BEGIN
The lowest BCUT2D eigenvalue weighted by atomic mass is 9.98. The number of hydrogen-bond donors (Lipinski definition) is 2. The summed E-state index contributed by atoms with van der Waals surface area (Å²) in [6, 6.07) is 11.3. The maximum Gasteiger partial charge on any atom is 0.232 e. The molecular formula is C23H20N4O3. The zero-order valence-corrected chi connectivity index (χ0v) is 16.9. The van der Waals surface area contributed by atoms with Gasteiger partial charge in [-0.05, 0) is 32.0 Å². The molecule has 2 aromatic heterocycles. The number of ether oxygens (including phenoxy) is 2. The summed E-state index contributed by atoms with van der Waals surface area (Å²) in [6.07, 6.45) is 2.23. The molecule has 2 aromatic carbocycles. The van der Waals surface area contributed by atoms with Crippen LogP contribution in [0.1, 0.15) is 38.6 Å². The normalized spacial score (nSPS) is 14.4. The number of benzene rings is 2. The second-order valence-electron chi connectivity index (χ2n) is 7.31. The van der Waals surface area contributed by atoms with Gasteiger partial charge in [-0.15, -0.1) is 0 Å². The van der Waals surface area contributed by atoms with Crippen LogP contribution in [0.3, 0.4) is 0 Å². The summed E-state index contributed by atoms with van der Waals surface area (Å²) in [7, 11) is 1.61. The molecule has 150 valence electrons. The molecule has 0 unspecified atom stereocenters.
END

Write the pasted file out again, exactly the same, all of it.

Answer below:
The lowest BCUT2D eigenvalue weighted by atomic mass is 9.98. The number of hydrogen-bond donors (Lipinski definition) is 2. The summed E-state index contributed by atoms with van der Waals surface area (Å²) in [6, 6.07) is 11.3. The maximum Gasteiger partial charge on any atom is 0.232 e. The molecular formula is C23H20N4O3. The zero-order valence-corrected chi connectivity index (χ0v) is 16.9. The van der Waals surface area contributed by atoms with Gasteiger partial charge in [-0.05, 0) is 32.0 Å². The molecule has 2 aromatic heterocycles. The number of ether oxygens (including phenoxy) is 2. The summed E-state index contributed by atoms with van der Waals surface area (Å²) in [6.07, 6.45) is 2.23. The molecule has 2 aromatic carbocycles. The van der Waals surface area contributed by atoms with Crippen LogP contribution in [0.1, 0.15) is 38.6 Å². The normalized spacial score (nSPS) is 14.4. The number of benzene rings is 2. The second-order valence-electron chi connectivity index (χ2n) is 7.31. The van der Waals surface area contributed by atoms with Gasteiger partial charge in [-0.15, -0.1) is 0 Å². The van der Waals surface area contributed by atoms with Crippen LogP contribution in [0.3, 0.4) is 0 Å². The summed E-state index contributed by atoms with van der Waals surface area (Å²) in [7, 11) is 1.61. The molecule has 150 valence electrons. The molecule has 0 unspecified atom stereocenters.